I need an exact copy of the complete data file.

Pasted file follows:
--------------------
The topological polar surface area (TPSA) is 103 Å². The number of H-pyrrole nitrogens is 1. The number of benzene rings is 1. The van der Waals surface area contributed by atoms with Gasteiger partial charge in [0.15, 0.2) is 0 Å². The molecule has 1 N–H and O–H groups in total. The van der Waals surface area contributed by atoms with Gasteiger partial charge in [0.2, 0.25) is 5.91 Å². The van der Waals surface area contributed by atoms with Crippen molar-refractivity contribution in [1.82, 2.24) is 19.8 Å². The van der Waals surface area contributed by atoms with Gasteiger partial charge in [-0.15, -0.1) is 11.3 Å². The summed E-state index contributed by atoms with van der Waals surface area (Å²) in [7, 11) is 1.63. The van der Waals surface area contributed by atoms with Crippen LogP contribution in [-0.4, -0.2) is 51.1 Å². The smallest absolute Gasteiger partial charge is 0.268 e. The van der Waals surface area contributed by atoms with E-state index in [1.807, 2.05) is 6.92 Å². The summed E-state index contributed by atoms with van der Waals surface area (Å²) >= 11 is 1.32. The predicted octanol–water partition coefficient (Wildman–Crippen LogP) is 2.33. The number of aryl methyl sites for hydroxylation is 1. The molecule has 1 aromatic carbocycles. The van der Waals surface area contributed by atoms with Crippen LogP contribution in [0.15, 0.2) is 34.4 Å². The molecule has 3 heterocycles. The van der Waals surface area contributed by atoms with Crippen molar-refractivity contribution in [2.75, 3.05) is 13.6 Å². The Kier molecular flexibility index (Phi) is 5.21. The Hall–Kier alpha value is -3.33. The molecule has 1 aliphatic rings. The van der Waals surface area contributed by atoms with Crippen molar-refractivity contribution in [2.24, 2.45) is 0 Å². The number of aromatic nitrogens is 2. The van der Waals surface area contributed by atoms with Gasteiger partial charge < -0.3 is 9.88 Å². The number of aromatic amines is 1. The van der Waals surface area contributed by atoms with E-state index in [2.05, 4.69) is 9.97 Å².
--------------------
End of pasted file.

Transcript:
The topological polar surface area (TPSA) is 103 Å². The number of H-pyrrole nitrogens is 1. The number of benzene rings is 1. The van der Waals surface area contributed by atoms with Gasteiger partial charge in [0.15, 0.2) is 0 Å². The molecule has 1 N–H and O–H groups in total. The van der Waals surface area contributed by atoms with Gasteiger partial charge in [0.2, 0.25) is 5.91 Å². The van der Waals surface area contributed by atoms with Crippen molar-refractivity contribution in [1.82, 2.24) is 19.8 Å². The van der Waals surface area contributed by atoms with Gasteiger partial charge in [-0.15, -0.1) is 11.3 Å². The summed E-state index contributed by atoms with van der Waals surface area (Å²) in [7, 11) is 1.63. The van der Waals surface area contributed by atoms with Crippen LogP contribution in [-0.4, -0.2) is 51.1 Å². The smallest absolute Gasteiger partial charge is 0.268 e. The van der Waals surface area contributed by atoms with E-state index in [1.807, 2.05) is 6.92 Å². The summed E-state index contributed by atoms with van der Waals surface area (Å²) >= 11 is 1.32. The predicted octanol–water partition coefficient (Wildman–Crippen LogP) is 2.33. The number of aryl methyl sites for hydroxylation is 1. The molecule has 1 aromatic carbocycles. The van der Waals surface area contributed by atoms with Crippen LogP contribution in [0.15, 0.2) is 34.4 Å². The molecule has 3 heterocycles. The van der Waals surface area contributed by atoms with Crippen molar-refractivity contribution in [2.75, 3.05) is 13.6 Å². The Kier molecular flexibility index (Phi) is 5.21. The Hall–Kier alpha value is -3.33. The molecule has 1 aliphatic rings. The van der Waals surface area contributed by atoms with Crippen molar-refractivity contribution in [2.24, 2.45) is 0 Å². The number of aromatic nitrogens is 2. The van der Waals surface area contributed by atoms with Gasteiger partial charge < -0.3 is 9.88 Å². The number of aromatic amines is 1. The van der Waals surface area contributed by atoms with E-state index in [2.05, 4.69) is 9.97 Å².